She also wishes that she had not decided to lease her equipment, as she did for several of the larger pieces of equipment. The amount of money needed to purchase the products up from was quite hefty, but looking back on it now, Meehan says she would have preferred to purchase the equipment because now she is stuck paying extra every month for the lease terms.
Another large lesson Meehan has learned is the importance of a great staff and proper training. “Right now, I feel like we have the best group that we’ve ever had. I think that there are a lot of illusions about what it’s like to make coffee, and it’s more than being a good barista and making good drinks. It’s making good drinks and providing a comfortable, clean environment. It’s taking care of things ahead of time so we can always be up for the next rush.”
At Wash Perk, they try to hire baristas that have experience working in other coffee shops because they are a small but busy start up, and they don’t necessarily have the time or capacity to train new employees on how to make every single type of coffee drink. “If they’ve had no experience, it’s a much harder learning curve. It’s hard on the business because then you have drinks that aren’t optimal. I would say right now that I lean towards hiring someone who has barista experience.”
“There are a lot of illusions about what it’s like to make coffee, and it’s more than being a good barista and making good drinks. It’s making good drinks and providing a comfortable, clean environment.”
Meehan has become quite popular in her neighborhood and she attributes a lot of her success to the patronage of folks from around the area. However, she has gained a lot of new clientele from areas further away due to a unique practice that she and Debbie have. “We allow a lot of community groups to use our space at night. So they just use the space for free and they bring in people from all over. All of a sudden we were getting people from all over that had heard of us. It wasn’t intended on being marketing. It’s great to have energy in this space all the time, especially when it’s good stuff."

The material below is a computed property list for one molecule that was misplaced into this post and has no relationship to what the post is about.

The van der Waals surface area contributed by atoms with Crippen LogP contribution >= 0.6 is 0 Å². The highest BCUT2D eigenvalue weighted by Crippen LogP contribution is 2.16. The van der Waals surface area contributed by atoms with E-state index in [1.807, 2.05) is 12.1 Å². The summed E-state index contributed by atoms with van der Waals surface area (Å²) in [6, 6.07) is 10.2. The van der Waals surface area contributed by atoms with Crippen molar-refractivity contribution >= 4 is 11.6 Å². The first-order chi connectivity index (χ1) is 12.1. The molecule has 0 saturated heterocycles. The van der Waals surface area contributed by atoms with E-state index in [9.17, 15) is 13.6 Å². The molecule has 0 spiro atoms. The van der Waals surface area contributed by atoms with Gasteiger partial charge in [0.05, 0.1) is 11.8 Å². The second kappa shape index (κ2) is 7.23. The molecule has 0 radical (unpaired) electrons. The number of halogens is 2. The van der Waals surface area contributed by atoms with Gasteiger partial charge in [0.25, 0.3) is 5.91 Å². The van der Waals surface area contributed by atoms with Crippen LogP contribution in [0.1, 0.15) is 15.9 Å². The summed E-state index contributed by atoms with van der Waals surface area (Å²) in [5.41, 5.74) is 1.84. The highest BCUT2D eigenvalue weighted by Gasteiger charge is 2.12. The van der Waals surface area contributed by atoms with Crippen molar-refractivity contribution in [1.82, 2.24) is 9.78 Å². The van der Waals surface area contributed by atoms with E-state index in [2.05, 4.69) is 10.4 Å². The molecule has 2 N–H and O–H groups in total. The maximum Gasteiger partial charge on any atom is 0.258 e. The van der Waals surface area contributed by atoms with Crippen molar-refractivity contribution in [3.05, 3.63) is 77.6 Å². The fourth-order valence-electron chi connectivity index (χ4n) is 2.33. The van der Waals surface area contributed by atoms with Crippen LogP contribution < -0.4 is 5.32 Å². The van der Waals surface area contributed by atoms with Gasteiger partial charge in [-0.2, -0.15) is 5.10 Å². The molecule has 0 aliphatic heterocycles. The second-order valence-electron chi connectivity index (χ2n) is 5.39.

A stand of snacks to sell with coffee.
Meehan has placed ads in the neighborhood paper, but she says the most surprising result was a direct mailer that is sent out to the surrounding area. “That almost always brings in new people,” she says.
When asked what sort of advice she would give to someone considering starting up a coffee shop, Meehan replies, “I would say make sure you work with people that you love. Don’t just go for coffee that is cheap; don’t just go for machines that can be given to you for free. I believe that you have to love the whole package: the roasters, the coffee, and the people. Then the passion just comes out, nothing is forced.”
While Meehan hopes to get back to some of the outdoor hobbies she had before she opened Wash Perk, she knows that the store is still in its infancy and needs her guidance before she can really let it grow and thrive on its own. But with the mentoring from some knowledgeable colleagues and the passion that she has for the shop, it won’t be long before Wash Perk starts thriving the way that Teri Meehan would like it to.